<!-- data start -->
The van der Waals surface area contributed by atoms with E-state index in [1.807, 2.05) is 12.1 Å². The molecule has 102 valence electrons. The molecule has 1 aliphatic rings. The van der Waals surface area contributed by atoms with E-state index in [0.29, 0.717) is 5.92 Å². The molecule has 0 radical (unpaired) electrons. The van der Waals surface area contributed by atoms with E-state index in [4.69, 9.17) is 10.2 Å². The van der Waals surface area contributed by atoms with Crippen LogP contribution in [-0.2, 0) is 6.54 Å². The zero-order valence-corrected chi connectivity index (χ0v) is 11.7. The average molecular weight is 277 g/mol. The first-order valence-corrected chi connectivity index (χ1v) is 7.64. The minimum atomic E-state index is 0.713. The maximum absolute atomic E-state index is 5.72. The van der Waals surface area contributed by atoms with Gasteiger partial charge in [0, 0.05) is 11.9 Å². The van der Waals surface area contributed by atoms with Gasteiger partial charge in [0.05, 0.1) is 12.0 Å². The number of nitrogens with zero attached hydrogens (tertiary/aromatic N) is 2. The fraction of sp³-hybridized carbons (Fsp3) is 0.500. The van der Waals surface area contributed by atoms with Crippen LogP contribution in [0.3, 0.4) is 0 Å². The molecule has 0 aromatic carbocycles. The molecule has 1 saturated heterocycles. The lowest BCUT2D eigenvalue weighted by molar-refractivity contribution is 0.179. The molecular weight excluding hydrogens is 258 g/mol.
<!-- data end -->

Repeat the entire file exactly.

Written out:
The van der Waals surface area contributed by atoms with E-state index in [1.807, 2.05) is 12.1 Å². The molecule has 102 valence electrons. The molecule has 1 aliphatic rings. The van der Waals surface area contributed by atoms with E-state index in [0.29, 0.717) is 5.92 Å². The molecule has 0 radical (unpaired) electrons. The van der Waals surface area contributed by atoms with E-state index in [4.69, 9.17) is 10.2 Å². The van der Waals surface area contributed by atoms with Crippen LogP contribution in [-0.2, 0) is 6.54 Å². The zero-order valence-corrected chi connectivity index (χ0v) is 11.7. The average molecular weight is 277 g/mol. The first-order valence-corrected chi connectivity index (χ1v) is 7.64. The minimum atomic E-state index is 0.713. The maximum absolute atomic E-state index is 5.72. The van der Waals surface area contributed by atoms with Gasteiger partial charge in [0, 0.05) is 11.9 Å². The van der Waals surface area contributed by atoms with Gasteiger partial charge in [0.05, 0.1) is 12.0 Å². The number of nitrogens with zero attached hydrogens (tertiary/aromatic N) is 2. The fraction of sp³-hybridized carbons (Fsp3) is 0.500. The van der Waals surface area contributed by atoms with Crippen LogP contribution in [0.3, 0.4) is 0 Å². The molecule has 0 aromatic carbocycles. The molecule has 1 saturated heterocycles. The lowest BCUT2D eigenvalue weighted by molar-refractivity contribution is 0.179. The molecular weight excluding hydrogens is 258 g/mol.